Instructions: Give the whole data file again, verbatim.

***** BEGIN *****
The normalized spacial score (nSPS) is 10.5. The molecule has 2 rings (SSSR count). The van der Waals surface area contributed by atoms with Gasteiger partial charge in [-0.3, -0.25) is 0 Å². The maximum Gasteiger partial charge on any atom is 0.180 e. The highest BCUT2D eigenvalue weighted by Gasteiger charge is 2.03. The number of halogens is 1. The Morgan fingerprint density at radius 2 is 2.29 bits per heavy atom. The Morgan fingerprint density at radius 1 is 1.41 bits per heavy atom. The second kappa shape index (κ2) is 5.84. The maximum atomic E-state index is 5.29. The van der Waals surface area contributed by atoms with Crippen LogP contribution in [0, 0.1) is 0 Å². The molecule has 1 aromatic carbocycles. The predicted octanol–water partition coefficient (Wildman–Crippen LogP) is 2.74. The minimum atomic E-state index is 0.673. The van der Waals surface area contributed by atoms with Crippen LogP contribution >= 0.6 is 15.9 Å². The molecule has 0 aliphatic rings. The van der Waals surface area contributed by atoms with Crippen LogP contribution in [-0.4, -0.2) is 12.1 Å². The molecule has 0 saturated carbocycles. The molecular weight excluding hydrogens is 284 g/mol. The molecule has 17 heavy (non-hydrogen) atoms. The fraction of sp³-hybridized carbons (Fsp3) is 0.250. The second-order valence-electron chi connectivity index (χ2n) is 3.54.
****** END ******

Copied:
The normalized spacial score (nSPS) is 10.5. The molecule has 2 rings (SSSR count). The van der Waals surface area contributed by atoms with Gasteiger partial charge in [-0.3, -0.25) is 0 Å². The maximum Gasteiger partial charge on any atom is 0.180 e. The highest BCUT2D eigenvalue weighted by Gasteiger charge is 2.03. The number of halogens is 1. The Morgan fingerprint density at radius 2 is 2.29 bits per heavy atom. The Morgan fingerprint density at radius 1 is 1.41 bits per heavy atom. The second kappa shape index (κ2) is 5.84. The maximum atomic E-state index is 5.29. The van der Waals surface area contributed by atoms with Crippen LogP contribution in [0, 0.1) is 0 Å². The molecule has 1 aromatic carbocycles. The predicted octanol–water partition coefficient (Wildman–Crippen LogP) is 2.74. The minimum atomic E-state index is 0.673. The van der Waals surface area contributed by atoms with Crippen LogP contribution >= 0.6 is 15.9 Å². The molecule has 0 aliphatic rings. The van der Waals surface area contributed by atoms with Crippen LogP contribution in [-0.4, -0.2) is 12.1 Å². The molecule has 0 saturated carbocycles. The molecular weight excluding hydrogens is 284 g/mol. The molecule has 17 heavy (non-hydrogen) atoms. The fraction of sp³-hybridized carbons (Fsp3) is 0.250. The second-order valence-electron chi connectivity index (χ2n) is 3.54.